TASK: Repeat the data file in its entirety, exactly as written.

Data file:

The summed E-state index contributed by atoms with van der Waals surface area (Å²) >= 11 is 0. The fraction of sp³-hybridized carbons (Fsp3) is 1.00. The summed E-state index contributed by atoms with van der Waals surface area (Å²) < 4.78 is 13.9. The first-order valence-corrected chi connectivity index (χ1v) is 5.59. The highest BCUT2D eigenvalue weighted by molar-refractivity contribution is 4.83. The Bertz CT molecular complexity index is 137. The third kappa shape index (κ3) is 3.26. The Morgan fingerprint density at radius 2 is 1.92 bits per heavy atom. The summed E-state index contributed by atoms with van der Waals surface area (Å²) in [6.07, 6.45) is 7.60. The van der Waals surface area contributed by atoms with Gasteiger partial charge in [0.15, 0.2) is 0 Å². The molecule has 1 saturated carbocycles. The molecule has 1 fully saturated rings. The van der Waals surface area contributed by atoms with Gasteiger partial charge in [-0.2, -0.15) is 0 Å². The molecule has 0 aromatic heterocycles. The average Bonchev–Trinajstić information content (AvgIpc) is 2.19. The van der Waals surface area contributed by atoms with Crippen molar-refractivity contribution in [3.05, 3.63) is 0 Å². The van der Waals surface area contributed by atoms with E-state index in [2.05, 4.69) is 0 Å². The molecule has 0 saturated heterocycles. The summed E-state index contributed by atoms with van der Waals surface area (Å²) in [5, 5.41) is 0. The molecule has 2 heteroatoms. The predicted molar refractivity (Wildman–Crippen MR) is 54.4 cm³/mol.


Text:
The summed E-state index contributed by atoms with van der Waals surface area (Å²) >= 11 is 0. The fraction of sp³-hybridized carbons (Fsp3) is 1.00. The summed E-state index contributed by atoms with van der Waals surface area (Å²) < 4.78 is 13.9. The first-order valence-corrected chi connectivity index (χ1v) is 5.59. The highest BCUT2D eigenvalue weighted by molar-refractivity contribution is 4.83. The Bertz CT molecular complexity index is 137. The third kappa shape index (κ3) is 3.26. The Morgan fingerprint density at radius 2 is 1.92 bits per heavy atom. The summed E-state index contributed by atoms with van der Waals surface area (Å²) in [6.07, 6.45) is 7.60. The van der Waals surface area contributed by atoms with Gasteiger partial charge in [0.15, 0.2) is 0 Å². The molecule has 1 saturated carbocycles. The molecule has 1 fully saturated rings. The van der Waals surface area contributed by atoms with Gasteiger partial charge in [-0.2, -0.15) is 0 Å². The molecule has 0 aromatic heterocycles. The average Bonchev–Trinajstić information content (AvgIpc) is 2.19. The van der Waals surface area contributed by atoms with Crippen molar-refractivity contribution in [3.05, 3.63) is 0 Å². The van der Waals surface area contributed by atoms with E-state index in [2.05, 4.69) is 0 Å². The molecule has 0 saturated heterocycles. The summed E-state index contributed by atoms with van der Waals surface area (Å²) in [5, 5.41) is 0. The molecule has 2 heteroatoms. The predicted molar refractivity (Wildman–Crippen MR) is 54.4 cm³/mol.